Posting nearly in full for truth…

Filed under Tax cuts conservative conservatives STFU STFU conservatives government government spending true story spending

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'Give It Back For Jobs' Helps Affluent Return Tax Cuts

For affluent Americans outraged by the fiscal and social consequences of tax cuts handed to them by President George W. Bush and recently extended for two more years, a trio of similarly dismayed academics has furnished a way for them to put their money where their mouth is.

Their new website, giveitbackforjobs.org, invites high-income Americans to calculate the value of their tax cut under the extension and then pledge to donate that money directly to charities that the site says encourage “fairness, economic growth, and a vibrant middle class.” The site doesn’t accept contributions directly, but links users to those charities.

The site has been engineered to offer Americans who view the tax cuts as misguided a means to personally direct dollars toward countering the effects, while also registering a protest for broad policies that have exacerbated economic inequality.

"It’s like civil disobedience," said Daniel Markovits, a professor at Yale Law School, and one of the three academics behind the initiative. "You’re not committing a crime, but the government says, ‘This is what you should give,’ and you’re saying, ‘No, I should give more.’"

This just made me happy.

Filed under Tax cuts Tax cuts don't solve everything rich rich people poverty economic crisis doing the right thing jobs employment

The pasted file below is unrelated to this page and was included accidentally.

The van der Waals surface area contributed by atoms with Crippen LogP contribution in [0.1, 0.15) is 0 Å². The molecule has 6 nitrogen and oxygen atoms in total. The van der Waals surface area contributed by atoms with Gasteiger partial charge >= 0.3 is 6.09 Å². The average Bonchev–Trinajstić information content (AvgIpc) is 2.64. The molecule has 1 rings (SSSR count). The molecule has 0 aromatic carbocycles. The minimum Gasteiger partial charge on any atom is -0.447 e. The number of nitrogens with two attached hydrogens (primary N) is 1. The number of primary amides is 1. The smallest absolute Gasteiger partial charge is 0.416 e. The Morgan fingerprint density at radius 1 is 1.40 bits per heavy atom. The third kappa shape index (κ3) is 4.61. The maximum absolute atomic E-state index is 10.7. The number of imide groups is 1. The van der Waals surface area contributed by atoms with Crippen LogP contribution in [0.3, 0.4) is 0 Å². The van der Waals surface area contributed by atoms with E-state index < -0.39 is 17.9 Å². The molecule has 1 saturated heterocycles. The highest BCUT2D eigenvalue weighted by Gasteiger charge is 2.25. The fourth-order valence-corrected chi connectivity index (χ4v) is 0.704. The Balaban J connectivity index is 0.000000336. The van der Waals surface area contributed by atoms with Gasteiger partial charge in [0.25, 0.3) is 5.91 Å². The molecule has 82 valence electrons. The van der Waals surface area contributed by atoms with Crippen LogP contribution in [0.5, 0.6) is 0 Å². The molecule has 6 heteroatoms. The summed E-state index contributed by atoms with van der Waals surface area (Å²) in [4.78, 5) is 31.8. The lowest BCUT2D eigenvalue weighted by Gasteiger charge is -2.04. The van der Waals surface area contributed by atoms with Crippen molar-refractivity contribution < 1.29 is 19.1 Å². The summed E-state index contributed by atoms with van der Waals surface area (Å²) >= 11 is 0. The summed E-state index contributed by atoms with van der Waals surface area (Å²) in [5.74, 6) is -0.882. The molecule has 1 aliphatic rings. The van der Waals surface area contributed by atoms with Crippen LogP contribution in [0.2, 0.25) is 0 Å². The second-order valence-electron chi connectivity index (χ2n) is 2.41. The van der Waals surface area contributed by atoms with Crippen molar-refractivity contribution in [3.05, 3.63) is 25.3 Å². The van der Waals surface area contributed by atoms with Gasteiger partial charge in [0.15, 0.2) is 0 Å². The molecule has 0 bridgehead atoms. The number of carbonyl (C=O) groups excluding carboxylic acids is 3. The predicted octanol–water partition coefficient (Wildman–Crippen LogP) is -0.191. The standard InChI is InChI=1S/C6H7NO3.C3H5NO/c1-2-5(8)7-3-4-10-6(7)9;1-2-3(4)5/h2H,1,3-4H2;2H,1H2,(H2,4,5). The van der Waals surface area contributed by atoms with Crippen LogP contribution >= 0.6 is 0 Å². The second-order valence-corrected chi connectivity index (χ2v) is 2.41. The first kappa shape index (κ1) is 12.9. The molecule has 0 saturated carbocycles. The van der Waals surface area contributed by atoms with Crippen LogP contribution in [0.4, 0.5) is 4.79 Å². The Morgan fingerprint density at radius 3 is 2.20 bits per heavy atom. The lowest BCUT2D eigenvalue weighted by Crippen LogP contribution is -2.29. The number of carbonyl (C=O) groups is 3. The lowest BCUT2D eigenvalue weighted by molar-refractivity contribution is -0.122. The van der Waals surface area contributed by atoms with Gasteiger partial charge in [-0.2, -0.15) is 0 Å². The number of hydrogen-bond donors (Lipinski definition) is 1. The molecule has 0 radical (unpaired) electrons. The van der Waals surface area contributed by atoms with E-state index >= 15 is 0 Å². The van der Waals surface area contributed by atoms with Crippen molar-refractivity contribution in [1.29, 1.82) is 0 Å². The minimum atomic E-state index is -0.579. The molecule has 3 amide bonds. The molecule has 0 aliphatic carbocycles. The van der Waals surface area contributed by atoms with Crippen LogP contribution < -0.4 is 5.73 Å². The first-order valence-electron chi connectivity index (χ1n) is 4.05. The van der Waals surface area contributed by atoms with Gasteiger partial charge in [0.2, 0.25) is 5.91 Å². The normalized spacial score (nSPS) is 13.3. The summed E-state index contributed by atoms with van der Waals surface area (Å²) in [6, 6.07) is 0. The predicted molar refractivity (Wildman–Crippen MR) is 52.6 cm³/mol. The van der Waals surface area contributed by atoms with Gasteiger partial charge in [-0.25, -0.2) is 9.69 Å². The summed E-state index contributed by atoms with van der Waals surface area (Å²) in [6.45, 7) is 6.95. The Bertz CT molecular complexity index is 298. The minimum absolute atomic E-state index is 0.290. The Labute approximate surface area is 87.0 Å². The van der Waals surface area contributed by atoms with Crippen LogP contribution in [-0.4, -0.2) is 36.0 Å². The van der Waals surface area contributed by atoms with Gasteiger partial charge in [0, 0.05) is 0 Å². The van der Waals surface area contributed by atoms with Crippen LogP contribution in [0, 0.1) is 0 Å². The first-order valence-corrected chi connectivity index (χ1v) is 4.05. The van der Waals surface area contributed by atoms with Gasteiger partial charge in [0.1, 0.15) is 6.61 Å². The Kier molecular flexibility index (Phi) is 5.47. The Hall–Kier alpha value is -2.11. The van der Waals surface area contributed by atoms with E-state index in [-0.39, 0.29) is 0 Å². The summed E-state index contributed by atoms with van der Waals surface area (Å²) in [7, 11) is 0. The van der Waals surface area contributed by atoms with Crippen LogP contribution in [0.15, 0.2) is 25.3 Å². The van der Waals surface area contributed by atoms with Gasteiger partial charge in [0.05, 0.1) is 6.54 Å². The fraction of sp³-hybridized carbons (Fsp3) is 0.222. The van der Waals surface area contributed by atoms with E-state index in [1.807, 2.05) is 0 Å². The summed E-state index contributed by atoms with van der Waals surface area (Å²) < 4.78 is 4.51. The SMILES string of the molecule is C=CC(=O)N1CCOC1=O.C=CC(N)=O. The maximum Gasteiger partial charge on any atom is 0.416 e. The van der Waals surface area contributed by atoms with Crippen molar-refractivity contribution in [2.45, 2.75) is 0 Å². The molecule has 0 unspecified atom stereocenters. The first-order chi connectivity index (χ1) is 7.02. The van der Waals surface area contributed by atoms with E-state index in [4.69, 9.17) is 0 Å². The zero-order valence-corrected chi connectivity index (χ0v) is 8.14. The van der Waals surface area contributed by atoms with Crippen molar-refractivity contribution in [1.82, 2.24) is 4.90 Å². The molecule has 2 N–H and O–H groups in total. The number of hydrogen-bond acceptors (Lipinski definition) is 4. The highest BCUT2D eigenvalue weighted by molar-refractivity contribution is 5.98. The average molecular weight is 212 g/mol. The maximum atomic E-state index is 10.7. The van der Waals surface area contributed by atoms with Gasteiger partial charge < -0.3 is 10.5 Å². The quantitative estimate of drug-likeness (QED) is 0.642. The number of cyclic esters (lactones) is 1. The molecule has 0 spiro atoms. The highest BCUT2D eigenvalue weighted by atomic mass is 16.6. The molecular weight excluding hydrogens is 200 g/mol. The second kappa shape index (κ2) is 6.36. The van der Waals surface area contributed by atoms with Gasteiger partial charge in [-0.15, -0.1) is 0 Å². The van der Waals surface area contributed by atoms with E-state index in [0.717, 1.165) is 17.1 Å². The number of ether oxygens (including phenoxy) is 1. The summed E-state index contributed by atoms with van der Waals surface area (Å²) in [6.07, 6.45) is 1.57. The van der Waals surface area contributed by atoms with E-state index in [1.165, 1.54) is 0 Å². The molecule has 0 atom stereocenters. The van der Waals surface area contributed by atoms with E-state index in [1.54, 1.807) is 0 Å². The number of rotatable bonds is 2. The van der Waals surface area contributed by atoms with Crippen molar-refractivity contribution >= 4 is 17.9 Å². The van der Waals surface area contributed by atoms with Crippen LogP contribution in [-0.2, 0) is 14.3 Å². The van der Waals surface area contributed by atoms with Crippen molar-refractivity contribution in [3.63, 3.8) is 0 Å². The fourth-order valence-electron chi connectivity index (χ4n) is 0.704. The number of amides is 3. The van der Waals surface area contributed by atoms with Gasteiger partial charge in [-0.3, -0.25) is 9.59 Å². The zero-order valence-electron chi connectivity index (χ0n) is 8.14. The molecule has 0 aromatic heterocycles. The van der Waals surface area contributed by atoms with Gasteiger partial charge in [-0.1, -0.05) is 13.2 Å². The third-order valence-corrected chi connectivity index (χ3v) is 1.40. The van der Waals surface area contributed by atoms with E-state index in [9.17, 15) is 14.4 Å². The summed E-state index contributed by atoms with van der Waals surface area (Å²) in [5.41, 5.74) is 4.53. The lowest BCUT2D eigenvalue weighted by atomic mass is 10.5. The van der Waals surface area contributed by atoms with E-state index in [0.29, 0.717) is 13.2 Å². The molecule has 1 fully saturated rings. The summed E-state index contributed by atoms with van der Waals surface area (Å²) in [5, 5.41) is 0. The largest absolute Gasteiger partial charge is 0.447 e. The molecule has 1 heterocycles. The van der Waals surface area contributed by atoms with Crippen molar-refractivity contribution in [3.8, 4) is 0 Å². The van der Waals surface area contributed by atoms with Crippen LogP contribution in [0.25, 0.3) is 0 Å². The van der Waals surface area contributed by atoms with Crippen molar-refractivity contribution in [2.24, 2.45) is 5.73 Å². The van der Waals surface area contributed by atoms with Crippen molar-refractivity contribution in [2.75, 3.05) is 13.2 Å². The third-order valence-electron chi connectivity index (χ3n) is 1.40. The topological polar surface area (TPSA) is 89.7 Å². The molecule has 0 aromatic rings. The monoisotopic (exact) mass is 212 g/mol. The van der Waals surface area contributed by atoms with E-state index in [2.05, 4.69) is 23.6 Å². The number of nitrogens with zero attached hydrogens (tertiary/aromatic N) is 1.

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avantgal:

One year after electing a Tea Party candidate, one of the wealthiest counties in America is broke.
MINEOLA, N.Y. — Facing a huge budget deficit when he took office in January, Nassau County Executive Edward P. Mangano did not impose a hiring freeze. He did not stop borrowing to subsidize some of the richest school districts in the country. He did not eliminate the Police Department’s beloved mounted unit.
Instead, Mr. Mangano, a Republican who won one of the first upsets of the Tea Party era, did what he had promised: He cut taxes, adding $40 million to the county’s deficit, which has since reached nearly $350 million.
Now, with its bonds suddenly downgraded and a state oversight agency preparing to seize its checkbook and credit cards, Nassau is on the verge of a full-fledged fiscal crisis.
Read on…
Okay, so Nassau already had some problems, and the whole county isn’t super rich, but seriously. How’s that borrow-and-spend trickle-down economics working out for you guys?